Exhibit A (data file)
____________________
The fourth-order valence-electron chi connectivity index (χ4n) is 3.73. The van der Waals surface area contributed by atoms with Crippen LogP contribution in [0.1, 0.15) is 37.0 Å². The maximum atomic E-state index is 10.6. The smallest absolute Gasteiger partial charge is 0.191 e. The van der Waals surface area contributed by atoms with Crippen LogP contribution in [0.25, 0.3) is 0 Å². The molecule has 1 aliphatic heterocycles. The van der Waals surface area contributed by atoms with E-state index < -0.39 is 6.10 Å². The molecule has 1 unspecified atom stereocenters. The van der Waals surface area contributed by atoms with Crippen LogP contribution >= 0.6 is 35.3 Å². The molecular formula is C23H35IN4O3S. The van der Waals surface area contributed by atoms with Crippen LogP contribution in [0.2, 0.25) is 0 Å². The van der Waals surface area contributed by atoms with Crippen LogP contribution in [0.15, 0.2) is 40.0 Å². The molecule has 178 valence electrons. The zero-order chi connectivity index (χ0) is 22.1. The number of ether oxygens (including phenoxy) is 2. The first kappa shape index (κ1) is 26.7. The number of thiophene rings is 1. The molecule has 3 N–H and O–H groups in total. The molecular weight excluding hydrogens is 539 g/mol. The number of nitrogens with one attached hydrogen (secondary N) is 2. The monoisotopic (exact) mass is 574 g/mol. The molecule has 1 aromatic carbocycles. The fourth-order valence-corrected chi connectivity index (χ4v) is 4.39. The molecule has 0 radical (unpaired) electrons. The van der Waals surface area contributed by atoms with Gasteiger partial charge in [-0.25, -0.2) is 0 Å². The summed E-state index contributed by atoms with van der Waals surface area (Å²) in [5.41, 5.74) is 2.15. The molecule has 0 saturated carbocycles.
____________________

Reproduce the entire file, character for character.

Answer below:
The fourth-order valence-electron chi connectivity index (χ4n) is 3.73. The van der Waals surface area contributed by atoms with Crippen LogP contribution in [0.1, 0.15) is 37.0 Å². The maximum atomic E-state index is 10.6. The smallest absolute Gasteiger partial charge is 0.191 e. The van der Waals surface area contributed by atoms with Crippen LogP contribution in [0.25, 0.3) is 0 Å². The molecule has 1 aliphatic heterocycles. The van der Waals surface area contributed by atoms with E-state index < -0.39 is 6.10 Å². The molecule has 1 unspecified atom stereocenters. The van der Waals surface area contributed by atoms with Crippen LogP contribution >= 0.6 is 35.3 Å². The molecular formula is C23H35IN4O3S. The van der Waals surface area contributed by atoms with Crippen LogP contribution in [0.2, 0.25) is 0 Å². The van der Waals surface area contributed by atoms with Crippen LogP contribution in [0.15, 0.2) is 40.0 Å². The molecule has 178 valence electrons. The zero-order chi connectivity index (χ0) is 22.1. The number of ether oxygens (including phenoxy) is 2. The first kappa shape index (κ1) is 26.7. The number of thiophene rings is 1. The molecule has 3 N–H and O–H groups in total. The molecular weight excluding hydrogens is 539 g/mol. The number of nitrogens with one attached hydrogen (secondary N) is 2. The monoisotopic (exact) mass is 574 g/mol. The molecule has 1 aromatic carbocycles. The fourth-order valence-corrected chi connectivity index (χ4v) is 4.39. The molecule has 0 radical (unpaired) electrons. The van der Waals surface area contributed by atoms with Gasteiger partial charge in [-0.25, -0.2) is 0 Å². The summed E-state index contributed by atoms with van der Waals surface area (Å²) in [5.41, 5.74) is 2.15. The molecule has 0 saturated carbocycles.